Dear Leaders,
 In today’s edition, we’ll be delving into the pressing issue of handling a hiring crisis faced by business leaders. As companies across industries continue to grapple with talent shortages, CEOs and HR professionals are seeking innovative strategies to attract, retain, and develop skilled employees.

Join me as we explore solutions to one of the most pressing concerns facing organizations today.

Be Well,
The Spark
Ample, a company specializing in EV battery-swapping technology, is facing a crisis of skilled labor shortage at its manufacturing facilities in the Bay Area. As it aims to double its manufacturing workforce, it struggles to find workers trained to handle high-voltage machinery and complex robotics.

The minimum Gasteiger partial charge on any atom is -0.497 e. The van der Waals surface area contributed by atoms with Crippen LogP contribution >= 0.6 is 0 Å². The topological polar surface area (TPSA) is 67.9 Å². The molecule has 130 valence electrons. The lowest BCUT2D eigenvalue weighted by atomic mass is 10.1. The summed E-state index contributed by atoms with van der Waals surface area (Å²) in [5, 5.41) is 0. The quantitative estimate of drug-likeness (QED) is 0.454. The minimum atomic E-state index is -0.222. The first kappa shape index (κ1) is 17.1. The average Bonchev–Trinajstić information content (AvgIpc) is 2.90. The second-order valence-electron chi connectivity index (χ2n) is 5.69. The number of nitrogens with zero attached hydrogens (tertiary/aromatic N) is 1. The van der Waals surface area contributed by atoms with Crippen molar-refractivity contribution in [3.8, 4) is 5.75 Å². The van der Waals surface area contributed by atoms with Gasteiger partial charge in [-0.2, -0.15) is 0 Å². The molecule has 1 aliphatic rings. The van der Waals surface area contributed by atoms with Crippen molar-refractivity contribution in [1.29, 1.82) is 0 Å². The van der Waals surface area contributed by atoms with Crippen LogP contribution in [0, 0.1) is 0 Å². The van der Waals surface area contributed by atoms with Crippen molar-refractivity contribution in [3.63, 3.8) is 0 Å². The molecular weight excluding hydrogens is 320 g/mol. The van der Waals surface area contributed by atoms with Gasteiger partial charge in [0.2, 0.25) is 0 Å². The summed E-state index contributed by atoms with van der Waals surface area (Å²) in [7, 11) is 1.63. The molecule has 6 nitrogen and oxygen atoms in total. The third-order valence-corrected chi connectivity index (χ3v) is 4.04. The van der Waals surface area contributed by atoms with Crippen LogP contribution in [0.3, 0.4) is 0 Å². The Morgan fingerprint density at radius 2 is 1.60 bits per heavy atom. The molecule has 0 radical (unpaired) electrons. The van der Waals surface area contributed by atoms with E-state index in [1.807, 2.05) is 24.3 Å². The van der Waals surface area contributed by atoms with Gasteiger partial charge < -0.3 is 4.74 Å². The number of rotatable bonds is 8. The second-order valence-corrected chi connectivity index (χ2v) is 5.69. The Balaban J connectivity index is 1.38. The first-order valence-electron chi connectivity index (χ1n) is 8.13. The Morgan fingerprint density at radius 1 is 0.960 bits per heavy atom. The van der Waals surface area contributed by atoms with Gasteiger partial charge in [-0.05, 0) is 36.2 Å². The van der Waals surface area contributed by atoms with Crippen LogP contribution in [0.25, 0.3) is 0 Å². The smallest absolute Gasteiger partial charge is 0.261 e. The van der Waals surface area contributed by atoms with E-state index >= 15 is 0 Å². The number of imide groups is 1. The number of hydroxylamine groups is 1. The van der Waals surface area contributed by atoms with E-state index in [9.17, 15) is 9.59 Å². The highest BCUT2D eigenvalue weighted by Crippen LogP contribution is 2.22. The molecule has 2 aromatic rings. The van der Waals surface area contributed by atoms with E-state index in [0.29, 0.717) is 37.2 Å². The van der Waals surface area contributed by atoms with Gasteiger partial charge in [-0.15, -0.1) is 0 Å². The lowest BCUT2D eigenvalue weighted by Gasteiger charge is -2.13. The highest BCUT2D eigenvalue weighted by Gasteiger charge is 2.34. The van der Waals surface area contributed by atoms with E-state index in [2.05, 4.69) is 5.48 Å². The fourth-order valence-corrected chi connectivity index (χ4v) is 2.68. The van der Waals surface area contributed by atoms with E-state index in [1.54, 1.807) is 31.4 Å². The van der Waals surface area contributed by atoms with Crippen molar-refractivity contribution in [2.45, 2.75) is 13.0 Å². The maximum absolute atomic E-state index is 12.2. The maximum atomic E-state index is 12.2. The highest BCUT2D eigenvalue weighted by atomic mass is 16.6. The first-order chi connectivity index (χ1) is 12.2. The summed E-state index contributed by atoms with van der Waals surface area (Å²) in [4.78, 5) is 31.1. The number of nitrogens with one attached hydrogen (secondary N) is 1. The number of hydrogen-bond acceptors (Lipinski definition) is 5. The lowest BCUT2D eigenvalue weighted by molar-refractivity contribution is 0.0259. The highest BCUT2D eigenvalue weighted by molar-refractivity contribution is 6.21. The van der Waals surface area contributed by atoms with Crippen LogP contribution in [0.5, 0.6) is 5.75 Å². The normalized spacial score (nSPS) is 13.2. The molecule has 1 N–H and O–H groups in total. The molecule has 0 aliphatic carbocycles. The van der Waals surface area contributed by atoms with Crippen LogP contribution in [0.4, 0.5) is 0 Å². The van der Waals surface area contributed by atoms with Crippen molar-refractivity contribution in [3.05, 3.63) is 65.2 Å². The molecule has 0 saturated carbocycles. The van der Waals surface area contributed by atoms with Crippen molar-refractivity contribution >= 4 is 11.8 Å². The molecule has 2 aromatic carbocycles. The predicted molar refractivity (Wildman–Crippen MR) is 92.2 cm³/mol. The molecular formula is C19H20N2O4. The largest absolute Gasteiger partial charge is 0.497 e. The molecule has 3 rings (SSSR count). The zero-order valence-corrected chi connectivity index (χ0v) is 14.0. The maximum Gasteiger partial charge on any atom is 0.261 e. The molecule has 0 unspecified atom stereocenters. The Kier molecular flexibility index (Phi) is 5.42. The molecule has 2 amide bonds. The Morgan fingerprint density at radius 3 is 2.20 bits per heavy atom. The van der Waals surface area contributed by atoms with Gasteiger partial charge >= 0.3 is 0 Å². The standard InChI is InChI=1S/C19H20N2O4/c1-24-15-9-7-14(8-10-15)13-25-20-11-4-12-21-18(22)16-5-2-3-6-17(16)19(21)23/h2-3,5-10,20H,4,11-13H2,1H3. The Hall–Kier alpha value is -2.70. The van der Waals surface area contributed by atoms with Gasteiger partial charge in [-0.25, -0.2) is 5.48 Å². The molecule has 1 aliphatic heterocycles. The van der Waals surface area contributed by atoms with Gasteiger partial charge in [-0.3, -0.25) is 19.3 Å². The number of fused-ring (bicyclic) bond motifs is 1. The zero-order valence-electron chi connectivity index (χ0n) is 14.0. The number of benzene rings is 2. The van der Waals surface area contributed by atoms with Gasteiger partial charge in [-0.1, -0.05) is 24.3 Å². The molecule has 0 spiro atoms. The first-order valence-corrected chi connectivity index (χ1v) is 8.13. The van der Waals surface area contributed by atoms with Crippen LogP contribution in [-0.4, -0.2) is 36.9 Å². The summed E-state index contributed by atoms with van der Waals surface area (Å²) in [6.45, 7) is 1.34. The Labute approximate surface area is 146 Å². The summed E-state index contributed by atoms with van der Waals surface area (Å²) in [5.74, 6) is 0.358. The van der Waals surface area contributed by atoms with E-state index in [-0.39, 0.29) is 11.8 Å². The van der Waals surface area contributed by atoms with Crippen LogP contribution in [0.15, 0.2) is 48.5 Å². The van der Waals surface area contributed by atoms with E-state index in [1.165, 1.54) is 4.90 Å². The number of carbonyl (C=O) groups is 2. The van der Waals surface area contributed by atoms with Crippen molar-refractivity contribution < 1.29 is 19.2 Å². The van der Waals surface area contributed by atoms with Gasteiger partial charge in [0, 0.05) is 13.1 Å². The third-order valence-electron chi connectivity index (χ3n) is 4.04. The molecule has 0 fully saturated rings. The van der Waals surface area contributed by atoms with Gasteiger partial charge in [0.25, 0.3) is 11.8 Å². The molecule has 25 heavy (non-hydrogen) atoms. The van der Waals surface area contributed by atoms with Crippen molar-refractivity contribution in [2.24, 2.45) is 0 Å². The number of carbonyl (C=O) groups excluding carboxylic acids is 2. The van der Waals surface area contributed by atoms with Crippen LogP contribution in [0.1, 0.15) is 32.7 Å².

The Burn
The skilled labor shortage in manufacturing is a common problem for several reasons. Firstly, advancements in technology have led to an increase in the complexity of machinery and processes, requiring workers with specialized skills and training to operate them effectively. Also, traditional educational pathways may not always align with the specific needs of modern manufacturing, leading to a gap between the skills taught in educational institutions and those demanded by employers.
The Clean Up
To address this issue, Ample is collaborating with local community colleges to establish apprenticeship programs, allowing individuals to gain necessary skills without a traditional college degree. Despite the challenges, the company remains confident that these initiatives will help meet its growth targets and support the expansion of renewable energy goals in the United States.